Friday, July 25, 2014

Test Your TTAB Judge-Ability: Is VENEZIA-MILANO Geographically Deceptively Misdescriptive of Clothing?

The PTO refused to register the mark VENEZIA-MILANO for clothing on the ground that the mark is primarily geographically deceptively misdescriptive under Section 2(e)(3). Applicant's goods are made in China and are so labelled. How do you think this came out? In re Tigerland-Foxland Ltd., Serial No. 85130889 (July 23, 2014) [not precedential].

According to applicant's translation statement, VENEZIA-MILANO means "Venice-Milan." Applicant feebly contended that the primary significance of its mark is not a generally known geographic location because there is no actual place called "Venice-Milan" and purchasers will not dissect the mark. The Board agreed that it should consider the mark as a whole, but it found that MILANO is the dominant feature of the mark because of its stronger connection with the involved goods and the fashion industry. Adding the word VENEZIA merely reinforces the perception that the goods emanate from a city in Italy.

Although there is no actual place known as "Venice-Milan," that fact does not detract from the primary significance of the mark: the mark names a geographic location that is "not obscure, minor, remote, or not likely to be connected with the goods." Taken together, Milan and Venice suggest that the goods originate in Italy, specifically Milan and/or Venice.

Applicant conceded that its goods are not made in Milan or Venice. Of course, there is a goods/place association between the mark and the goods because, as readily established by Examining Attorney Susan C. Hayash, Milan is known as a center for fashion and Venice is one of Italy's major ports and a famous tourist attraction. So consumers will mistakenly believe that the goods come from either Milan or Venice.

Finally, this mistaken belief is a material factor in the purchasing decision because Milan is famous for women's clothing and a substantial portion of consumers who care about fashion will be motivated to purchase applicant's goods in the belief that they come from Milan. The addition of Venice to the mark does not detract from its overall impression: "the reference to Milan is unmistakable."

Applicant maintained that consumers would not be deceived because "its mark, as used on the goods, includes a label that reads 'China.'" The Board pointed out, however that the additional matter on the label is not part of the applied-for mark. In short, the mark stands on its own. It also observed that the specimen label submitted by applicant included the phrase "designation Italy."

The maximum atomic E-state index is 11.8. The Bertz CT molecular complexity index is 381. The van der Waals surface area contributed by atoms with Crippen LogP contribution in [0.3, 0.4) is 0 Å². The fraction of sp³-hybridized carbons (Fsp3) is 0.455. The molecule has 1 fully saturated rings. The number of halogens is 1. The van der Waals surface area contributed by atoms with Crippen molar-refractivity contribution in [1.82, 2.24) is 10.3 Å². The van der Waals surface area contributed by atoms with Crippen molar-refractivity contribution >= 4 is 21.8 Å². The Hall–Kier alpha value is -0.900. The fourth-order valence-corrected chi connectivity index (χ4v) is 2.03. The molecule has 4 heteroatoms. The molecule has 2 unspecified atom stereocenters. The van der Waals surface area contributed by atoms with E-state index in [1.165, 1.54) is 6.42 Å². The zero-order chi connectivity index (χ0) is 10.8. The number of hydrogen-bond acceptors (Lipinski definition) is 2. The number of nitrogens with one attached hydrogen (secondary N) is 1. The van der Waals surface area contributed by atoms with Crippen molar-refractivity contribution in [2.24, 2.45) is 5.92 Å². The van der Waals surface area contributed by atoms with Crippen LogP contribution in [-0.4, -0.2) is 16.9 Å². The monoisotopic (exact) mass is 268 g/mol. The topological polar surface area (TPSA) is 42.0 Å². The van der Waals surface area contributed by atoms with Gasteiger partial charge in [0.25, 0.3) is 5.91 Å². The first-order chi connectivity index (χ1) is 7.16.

Finally, the Board noted applicant's claim of acquired distinctiveness as of July 2006. However, because the applied-for mark is ineligible for registration under Section 2(e)(3), Section 2(f) is not available to applicant. Section 2(f) states that a mark found to be primarily geographically deceptively misdescriptive may be registered only if it "became distinctive of the applicant's goods in commerce before the date of the enactment of the North American Free Trade Agreement Implementation Act" (i.e., prior to December 8, 1993).

And so the Board affirmed the refusal.

Read comments and post your comment here.

TTABlog note:  So how did you do?

Text Copyright John L. Welch 2014.


At 7:31 AM, Anonymous Carole Barrett said...

Appeal was pro se...applicant should have had counsel who likely would have counseled that this was a loser.

At 12:40 PM, Anonymous Erik Pelton said...

Perhaps the most notable thing about this case is that the Board opinion was issued just 34 days after the oral hearing!

At 12:41 PM, Anonymous Anonymous said...

What if the designer was Italian and lived in one or both of those cities and the products were made in China? Isn't Italy more known for its design of clothing and not necessarily for the production of clothing? Was this an argument that could have been made?

At 12:48 PM, Blogger John L. Welch said...

See this CAFC decision

The CAFC pointed out, however, that the inquiry under the statute is not whether there is a connection between the designer and Paris, but between the goods and Paris. The fact that Mr. Klifa lived in Paris more than 25 years ago is insufficient to establish that goods now marketed under the applied-for mark originated there. The involved goods are made in Asia and designed in Miami. The evidence failed to show a "direct connection" between the goods and Paris, and therefore the Board was correct in its finding regarding origination.

At 1:27 PM, Anonymous Freiburger said...

Erik, that's nothing, the Board issued its decision in the GREEN SUPREME appeal (85502207) the day after the oral hearing.

At 6:51 PM, Anonymous Marella Naj-Oleari said...

Interesting case. Reminds me that the Italian High Court (23 January 1993 no 784) declared the deceptive nature of the brand 'new england' for clothing and accessories manufactured in Italy.
In our country is still considered a leading case...

At 6:52 PM, Anonymous Marella Naj-Oleari said...

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